The alchemical quest of transmuting lead to gold was, in the highest sense, a metaphor for transmuting the “lead” or “dross” of the unevolved human spirit to the “gold” of realization, represented by the philosopher’s stone. In an exhibit at the Brown University Library, “Alchemical Symbols as a Secret Code,” a manuscript descriptions reads, “For centuries, mysticism and the occult were an integral part of alchemy and its secrets. The symbols were rendered into allegorical writings and magical invocations which obscured the recipes that led to perfection, the Philosopher’s Stone.”
Also known as “The First Thing,” as per the renegade pharaoh Akhenaten, the concept comes down from Egyptian, then Hermetic alchemical traditions. This mysterious, fundamental “dark matter” of the universe was considered the driving force of totality. It has been called “unorganized proto-matter,” and “The Cornerstone the Builders Forgot,” found on the threshold between manifest and unmanifest. Some believe it is Wilhelm Reich’s “orgone” energy; others call it “chi,” or “prana.”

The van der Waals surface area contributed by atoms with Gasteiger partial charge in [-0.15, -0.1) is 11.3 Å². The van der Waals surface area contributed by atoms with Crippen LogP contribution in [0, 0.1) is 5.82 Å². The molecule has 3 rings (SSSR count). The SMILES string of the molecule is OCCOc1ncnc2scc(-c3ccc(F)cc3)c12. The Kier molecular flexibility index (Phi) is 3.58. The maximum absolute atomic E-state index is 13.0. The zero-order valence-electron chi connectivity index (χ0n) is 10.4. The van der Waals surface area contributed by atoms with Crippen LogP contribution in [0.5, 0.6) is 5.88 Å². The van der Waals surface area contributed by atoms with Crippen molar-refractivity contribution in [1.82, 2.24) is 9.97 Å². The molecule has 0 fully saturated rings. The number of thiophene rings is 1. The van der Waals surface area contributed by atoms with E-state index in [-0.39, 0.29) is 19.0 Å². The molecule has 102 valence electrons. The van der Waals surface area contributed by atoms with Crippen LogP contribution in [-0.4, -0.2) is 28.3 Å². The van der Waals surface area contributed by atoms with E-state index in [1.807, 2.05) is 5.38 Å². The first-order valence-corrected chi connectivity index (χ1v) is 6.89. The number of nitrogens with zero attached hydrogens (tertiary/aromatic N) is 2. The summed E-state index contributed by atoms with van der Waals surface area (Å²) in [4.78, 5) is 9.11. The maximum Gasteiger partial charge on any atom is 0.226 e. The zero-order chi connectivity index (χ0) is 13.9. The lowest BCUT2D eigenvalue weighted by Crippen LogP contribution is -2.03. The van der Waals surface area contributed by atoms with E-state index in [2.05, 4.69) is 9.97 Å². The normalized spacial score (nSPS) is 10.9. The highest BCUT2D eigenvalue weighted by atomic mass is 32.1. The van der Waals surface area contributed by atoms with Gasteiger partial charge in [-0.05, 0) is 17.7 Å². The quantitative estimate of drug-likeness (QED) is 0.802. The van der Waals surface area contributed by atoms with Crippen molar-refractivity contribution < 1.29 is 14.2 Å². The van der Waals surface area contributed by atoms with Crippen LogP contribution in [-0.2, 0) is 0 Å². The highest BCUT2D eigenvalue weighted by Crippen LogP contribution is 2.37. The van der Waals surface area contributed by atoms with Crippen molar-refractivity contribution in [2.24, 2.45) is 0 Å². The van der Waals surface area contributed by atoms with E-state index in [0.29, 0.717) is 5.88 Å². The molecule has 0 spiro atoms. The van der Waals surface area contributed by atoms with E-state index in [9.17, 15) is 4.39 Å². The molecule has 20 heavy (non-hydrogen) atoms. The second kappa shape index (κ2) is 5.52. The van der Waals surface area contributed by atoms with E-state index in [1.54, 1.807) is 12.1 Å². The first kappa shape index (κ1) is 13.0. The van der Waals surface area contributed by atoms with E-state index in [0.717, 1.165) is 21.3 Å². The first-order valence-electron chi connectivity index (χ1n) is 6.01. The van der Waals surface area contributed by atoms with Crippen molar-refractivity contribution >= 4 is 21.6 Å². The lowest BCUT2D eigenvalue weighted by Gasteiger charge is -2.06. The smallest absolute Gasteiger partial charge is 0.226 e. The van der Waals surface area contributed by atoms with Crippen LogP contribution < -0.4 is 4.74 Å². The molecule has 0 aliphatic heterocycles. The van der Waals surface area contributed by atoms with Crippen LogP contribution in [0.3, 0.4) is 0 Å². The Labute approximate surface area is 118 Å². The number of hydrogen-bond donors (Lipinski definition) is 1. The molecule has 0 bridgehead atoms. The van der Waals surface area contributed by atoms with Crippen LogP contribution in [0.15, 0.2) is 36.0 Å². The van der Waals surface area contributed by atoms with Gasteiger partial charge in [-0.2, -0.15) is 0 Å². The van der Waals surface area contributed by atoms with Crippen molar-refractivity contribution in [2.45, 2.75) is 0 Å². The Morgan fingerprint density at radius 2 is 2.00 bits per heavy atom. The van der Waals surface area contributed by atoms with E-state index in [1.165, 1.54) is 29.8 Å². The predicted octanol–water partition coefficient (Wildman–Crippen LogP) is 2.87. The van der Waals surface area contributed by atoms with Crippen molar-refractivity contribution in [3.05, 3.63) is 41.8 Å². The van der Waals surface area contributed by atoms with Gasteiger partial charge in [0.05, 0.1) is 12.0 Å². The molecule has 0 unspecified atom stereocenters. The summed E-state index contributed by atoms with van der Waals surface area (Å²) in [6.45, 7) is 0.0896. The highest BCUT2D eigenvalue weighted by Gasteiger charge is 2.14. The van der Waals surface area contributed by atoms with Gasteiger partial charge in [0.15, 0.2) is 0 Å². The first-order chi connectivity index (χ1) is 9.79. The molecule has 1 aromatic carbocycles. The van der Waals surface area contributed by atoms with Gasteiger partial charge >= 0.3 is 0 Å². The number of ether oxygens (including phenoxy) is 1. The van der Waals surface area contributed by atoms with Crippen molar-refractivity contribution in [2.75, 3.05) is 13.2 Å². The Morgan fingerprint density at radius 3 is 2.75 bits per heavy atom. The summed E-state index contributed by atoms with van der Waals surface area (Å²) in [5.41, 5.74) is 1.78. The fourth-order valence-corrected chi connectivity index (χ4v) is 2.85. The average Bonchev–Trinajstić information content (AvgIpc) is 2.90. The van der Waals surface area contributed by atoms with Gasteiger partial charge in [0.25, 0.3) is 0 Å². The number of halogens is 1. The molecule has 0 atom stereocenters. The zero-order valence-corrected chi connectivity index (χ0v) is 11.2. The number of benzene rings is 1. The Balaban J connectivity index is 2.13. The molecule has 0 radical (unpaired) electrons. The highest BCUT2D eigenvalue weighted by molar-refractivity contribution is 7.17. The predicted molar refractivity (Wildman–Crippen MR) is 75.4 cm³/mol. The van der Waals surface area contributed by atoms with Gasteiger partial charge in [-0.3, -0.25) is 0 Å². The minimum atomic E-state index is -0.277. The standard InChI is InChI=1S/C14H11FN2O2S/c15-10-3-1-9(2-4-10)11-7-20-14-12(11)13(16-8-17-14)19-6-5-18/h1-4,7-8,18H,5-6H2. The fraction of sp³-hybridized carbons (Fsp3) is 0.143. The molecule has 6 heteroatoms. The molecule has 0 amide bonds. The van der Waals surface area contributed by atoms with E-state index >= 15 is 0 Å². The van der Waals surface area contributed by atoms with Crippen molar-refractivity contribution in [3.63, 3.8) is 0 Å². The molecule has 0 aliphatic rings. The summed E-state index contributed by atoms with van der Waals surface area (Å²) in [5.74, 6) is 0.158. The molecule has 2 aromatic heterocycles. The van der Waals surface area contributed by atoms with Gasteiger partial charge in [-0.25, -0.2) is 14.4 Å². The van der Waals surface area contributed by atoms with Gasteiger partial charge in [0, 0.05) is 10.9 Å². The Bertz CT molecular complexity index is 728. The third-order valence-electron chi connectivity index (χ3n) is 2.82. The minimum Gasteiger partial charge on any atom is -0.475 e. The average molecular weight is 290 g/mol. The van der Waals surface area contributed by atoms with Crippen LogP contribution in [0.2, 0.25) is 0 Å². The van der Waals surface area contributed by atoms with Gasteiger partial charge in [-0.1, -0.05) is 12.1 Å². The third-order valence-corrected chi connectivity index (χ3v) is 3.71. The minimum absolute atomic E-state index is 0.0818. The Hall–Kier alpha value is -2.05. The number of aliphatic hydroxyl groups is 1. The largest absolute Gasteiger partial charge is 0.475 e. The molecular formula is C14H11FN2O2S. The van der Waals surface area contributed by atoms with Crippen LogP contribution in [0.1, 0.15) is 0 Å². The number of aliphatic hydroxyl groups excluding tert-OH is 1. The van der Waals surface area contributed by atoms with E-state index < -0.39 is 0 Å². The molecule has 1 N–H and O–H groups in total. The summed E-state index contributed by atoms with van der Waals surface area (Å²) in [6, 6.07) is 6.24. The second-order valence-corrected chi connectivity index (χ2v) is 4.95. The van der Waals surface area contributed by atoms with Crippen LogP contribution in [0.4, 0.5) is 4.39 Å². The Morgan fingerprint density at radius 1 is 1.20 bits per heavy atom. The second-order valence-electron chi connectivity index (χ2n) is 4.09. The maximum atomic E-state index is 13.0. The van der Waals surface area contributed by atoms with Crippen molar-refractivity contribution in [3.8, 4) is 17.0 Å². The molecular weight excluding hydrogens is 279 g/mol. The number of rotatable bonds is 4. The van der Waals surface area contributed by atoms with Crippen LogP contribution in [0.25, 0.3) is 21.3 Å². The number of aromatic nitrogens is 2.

The materia prima is the prime matter from which the elements emerge. Werner Heisenberg, a 20th century nobel-prize winning theoretical physicist, said that quantum particles, the “materia prima” of quantum theory, “Are not as real; they form a world of potentialities or possibilities rather than one of things or facts.” If captured by one who knew how to use it, the materia prima made visions and dreams manifest, fulfilling all wishes.
The Principles and Elements of Alchemy
To the alchemist, everything on every plane, from the earthly to the subtle, is composed of the four elements — air, fire, earth, and water. At first glance this seems simplistic, but considered in combinations and quantities, the possibilities become staggering. And when you consider the elements under the influence of the principles of heat, cold, expansion, contraction, dampness, and dry, the complexities and combinations become almost infinite.